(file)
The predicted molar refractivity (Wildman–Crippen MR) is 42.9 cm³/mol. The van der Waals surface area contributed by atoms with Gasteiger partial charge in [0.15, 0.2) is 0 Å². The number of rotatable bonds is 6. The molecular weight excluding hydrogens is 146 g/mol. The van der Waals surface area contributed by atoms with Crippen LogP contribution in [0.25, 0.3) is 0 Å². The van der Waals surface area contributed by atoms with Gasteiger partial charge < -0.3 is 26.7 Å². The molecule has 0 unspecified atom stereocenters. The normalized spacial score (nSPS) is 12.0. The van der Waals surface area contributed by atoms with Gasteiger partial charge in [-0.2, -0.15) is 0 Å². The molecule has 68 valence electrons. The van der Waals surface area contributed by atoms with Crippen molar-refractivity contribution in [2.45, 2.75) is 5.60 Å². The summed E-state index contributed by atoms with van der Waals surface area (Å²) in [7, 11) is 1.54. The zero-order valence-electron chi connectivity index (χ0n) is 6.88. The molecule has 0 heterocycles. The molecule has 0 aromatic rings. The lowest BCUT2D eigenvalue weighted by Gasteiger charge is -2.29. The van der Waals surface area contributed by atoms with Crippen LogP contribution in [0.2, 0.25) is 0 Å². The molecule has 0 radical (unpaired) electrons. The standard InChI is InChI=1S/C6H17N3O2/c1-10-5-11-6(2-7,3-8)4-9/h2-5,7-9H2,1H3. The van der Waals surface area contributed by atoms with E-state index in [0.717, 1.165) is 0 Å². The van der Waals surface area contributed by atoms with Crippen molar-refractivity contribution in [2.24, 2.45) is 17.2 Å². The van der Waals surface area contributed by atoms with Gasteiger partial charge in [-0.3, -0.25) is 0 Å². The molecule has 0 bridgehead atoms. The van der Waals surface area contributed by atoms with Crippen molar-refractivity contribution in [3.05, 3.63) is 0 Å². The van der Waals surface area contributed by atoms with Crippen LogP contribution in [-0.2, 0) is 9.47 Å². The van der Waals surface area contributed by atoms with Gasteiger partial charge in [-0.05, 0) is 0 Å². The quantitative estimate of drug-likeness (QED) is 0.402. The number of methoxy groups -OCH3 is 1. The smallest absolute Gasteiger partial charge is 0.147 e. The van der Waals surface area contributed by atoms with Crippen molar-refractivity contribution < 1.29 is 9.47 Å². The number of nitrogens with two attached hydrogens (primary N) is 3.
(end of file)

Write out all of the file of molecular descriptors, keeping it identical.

The predicted molar refractivity (Wildman–Crippen MR) is 42.9 cm³/mol. The van der Waals surface area contributed by atoms with Gasteiger partial charge in [0.15, 0.2) is 0 Å². The number of rotatable bonds is 6. The molecular weight excluding hydrogens is 146 g/mol. The van der Waals surface area contributed by atoms with Crippen LogP contribution in [0.25, 0.3) is 0 Å². The van der Waals surface area contributed by atoms with Gasteiger partial charge < -0.3 is 26.7 Å². The molecule has 0 unspecified atom stereocenters. The normalized spacial score (nSPS) is 12.0. The van der Waals surface area contributed by atoms with Gasteiger partial charge in [-0.2, -0.15) is 0 Å². The molecule has 68 valence electrons. The van der Waals surface area contributed by atoms with Crippen molar-refractivity contribution in [2.45, 2.75) is 5.60 Å². The summed E-state index contributed by atoms with van der Waals surface area (Å²) in [7, 11) is 1.54. The zero-order valence-electron chi connectivity index (χ0n) is 6.88. The molecule has 0 heterocycles. The molecule has 0 aromatic rings. The lowest BCUT2D eigenvalue weighted by Gasteiger charge is -2.29. The van der Waals surface area contributed by atoms with Crippen LogP contribution in [0.2, 0.25) is 0 Å². The molecule has 0 radical (unpaired) electrons. The standard InChI is InChI=1S/C6H17N3O2/c1-10-5-11-6(2-7,3-8)4-9/h2-5,7-9H2,1H3. The van der Waals surface area contributed by atoms with E-state index in [0.717, 1.165) is 0 Å². The van der Waals surface area contributed by atoms with Crippen molar-refractivity contribution in [2.24, 2.45) is 17.2 Å². The van der Waals surface area contributed by atoms with Gasteiger partial charge in [-0.3, -0.25) is 0 Å². The molecule has 0 bridgehead atoms. The van der Waals surface area contributed by atoms with Crippen molar-refractivity contribution in [3.05, 3.63) is 0 Å². The van der Waals surface area contributed by atoms with Crippen LogP contribution in [-0.2, 0) is 9.47 Å². The van der Waals surface area contributed by atoms with Gasteiger partial charge in [-0.05, 0) is 0 Å². The quantitative estimate of drug-likeness (QED) is 0.402. The number of methoxy groups -OCH3 is 1. The smallest absolute Gasteiger partial charge is 0.147 e. The van der Waals surface area contributed by atoms with Crippen molar-refractivity contribution < 1.29 is 9.47 Å². The number of nitrogens with two attached hydrogens (primary N) is 3.